To summarize: the District Court erred in excluding the testimony of Professor Howard Stettler. The summary judgment in favor of Peat, Marwick is reversed, and the cause is remanded for further proceedings consistent with this opinion. The effect of the Missouri settlement statute can be reconsidered if need be. On remand, comparative fault will not apply, and evidence of Garnac's fidelity bond will not be admissible except, possibly, in post-trial proceedings with respect to prejudgment interest. The judgment in favor of Garnac on Peat, Marwick's counterclaim is affirmed.


It is so ordered.


Supplemental Opinion.


July 30, 1991.


ARNOLD, Circuit Judge.


We have before us a petition for rehearing filed by Peat, Marwick, as well as Garnac's response to it. The petition is limited to one point: whether our panel opinion, filed on May 17, 1991, erred in stating that the defense of contributory negligence (a complete defense at common law) no longer exists in Missouri in cases, like the present one, to which the Uniform Comparative Fault Act does not apply.


We think the point is well taken. Our discussion of contributory negligence, and our view that it no longer existed as a defense in cases like the present one, was based on our reading of Murphy v. City of Springfield, 738 S.W.2d 521, 529-30 (Mo. App. 1987). As Peat, Marwick has now pointed out, a subsequent opinion in the same case, 794 S.W.2d 275 (Mo. App. 1990) (Murphy II), creates some doubt about our reading of Murphy I. We are left in a state of uncertainty and believe that the prudent course is to withdraw the remark about the defense of contributory negligence that we made in the original opinion, and leave the issue to the District Court in the first instance, if it should recur during proceedings on remand. Accordingly, our discussion of contributory negligence as a complete defense is withdrawn. We intimate no view as to the proper answer to this question.


If the District Court, on remand, holds that the complete defense of contributory negligence still exists in cases like this, a further question will arise: What sort of evidence of negligence is admissible? Peat, Marwick contends, citing cases from other jurisdictions, that evidence of any sort of fault on the part of its client, Garnac, would be admissible. Garnac, on the other hand, also citing non-Missouri cases, contends that the only sort of negligence that would be relevant would be negligence on its part that somehow interfered with or prevented Peat, Marwick's making a proper audit. On this view, evidence that Garnac's negligence helped its employee commit embezzlement would not be admissible. We leave this question also to the District Court in the first instance.


We understnad, as Garnac argues in its response to the petition for rehearing, that we could go ahead and decide these quesions of Missouri law for ourselves, given the new climate of de novo review of state-law questions created by Salve Regina College v. Russell, 111 S.Ct. 1219 (1991). We choose not to take this course. Questions of law, like other questions, should normally be decided by the District Court in the first instance. This decision and the reasoning which supports it will be helpful to us in exercising our reviewing function, if the case is appealed again.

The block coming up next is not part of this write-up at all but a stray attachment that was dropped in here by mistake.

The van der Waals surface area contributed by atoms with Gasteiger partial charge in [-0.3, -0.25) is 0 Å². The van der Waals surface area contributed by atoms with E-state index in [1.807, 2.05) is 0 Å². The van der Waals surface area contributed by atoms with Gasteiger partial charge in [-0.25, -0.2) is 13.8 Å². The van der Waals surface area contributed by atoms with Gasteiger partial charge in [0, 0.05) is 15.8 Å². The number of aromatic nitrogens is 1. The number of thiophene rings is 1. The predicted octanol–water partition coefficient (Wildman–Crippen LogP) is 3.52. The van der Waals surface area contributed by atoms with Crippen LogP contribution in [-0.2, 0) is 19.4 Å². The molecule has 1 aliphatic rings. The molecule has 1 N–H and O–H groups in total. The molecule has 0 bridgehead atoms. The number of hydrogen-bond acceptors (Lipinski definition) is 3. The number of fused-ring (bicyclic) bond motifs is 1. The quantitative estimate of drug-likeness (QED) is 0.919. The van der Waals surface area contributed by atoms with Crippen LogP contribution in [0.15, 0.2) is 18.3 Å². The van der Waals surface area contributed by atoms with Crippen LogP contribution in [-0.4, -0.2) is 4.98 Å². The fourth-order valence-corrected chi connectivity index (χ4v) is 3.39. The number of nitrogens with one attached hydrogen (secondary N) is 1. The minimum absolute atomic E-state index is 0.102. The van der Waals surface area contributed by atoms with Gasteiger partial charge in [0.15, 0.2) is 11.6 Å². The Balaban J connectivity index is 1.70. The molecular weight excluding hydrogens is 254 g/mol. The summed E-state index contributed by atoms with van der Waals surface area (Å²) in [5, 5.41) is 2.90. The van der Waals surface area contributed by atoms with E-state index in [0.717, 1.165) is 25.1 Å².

To the extent indicated in this supplemental opinion, the original panel opinion is modified. In all other respects, the petition for rehearing is denied. We direct that the mandate now issue forthwith.


Peat, Marwick is now known as Peat, Marwick, Main & Company


The banks have been dismissed from this suit after settling with Garnac. The settlement also dismissed a separate suit Garnac brought against the banks

We are unaware of Millison's current status in this litigation, but Garnac has recovered from her over $1 million of the approximately $3.4 million she embezzled.


Howard Stettler and Peter Stettler are not related


Peat, Marwick's reliance on Faries v. Atlas Truck Body Manufacturing Co., 797 F.2d 619 (8th Cir.1986), is misplaced. In Faries, we held that a district court abused its discretion in admitting into evidence a police officer's expert testimony when the officer based his opinion solely on the statements of an interested eyewitness. In contrast, Professor Stettler based his opinion on facts supplied to him by an independent investigator, Price Waterhouse


The parties do not dispute that Garnac received a $10,000 settlement from two other banks in 1988. We leave to the District Court to determine what effect, if any, this additional sum has on the application of the Missouri settlement statute


This figure reflects the amount Millison embezzled after Peat, Marwick began conducting its audit for the fiscal year ending January 31, 1982. The figure does not include Garnac's claim for prejudgment interest


Garnac also argues that the settlement statute does not apply to its breach-of-contract claim. Apparently, this argument was not raised below; it was not discussed by the District Court in its order. We therefore decline to address it here


We are asked to review the District Court's decision, in advance of trial, on motions to "strike" certain jury instructions. We choose not to do so. We cannot be sure of the context in which these issues will arise at trial. It is better not to attempt an advance ruling on such abstract issues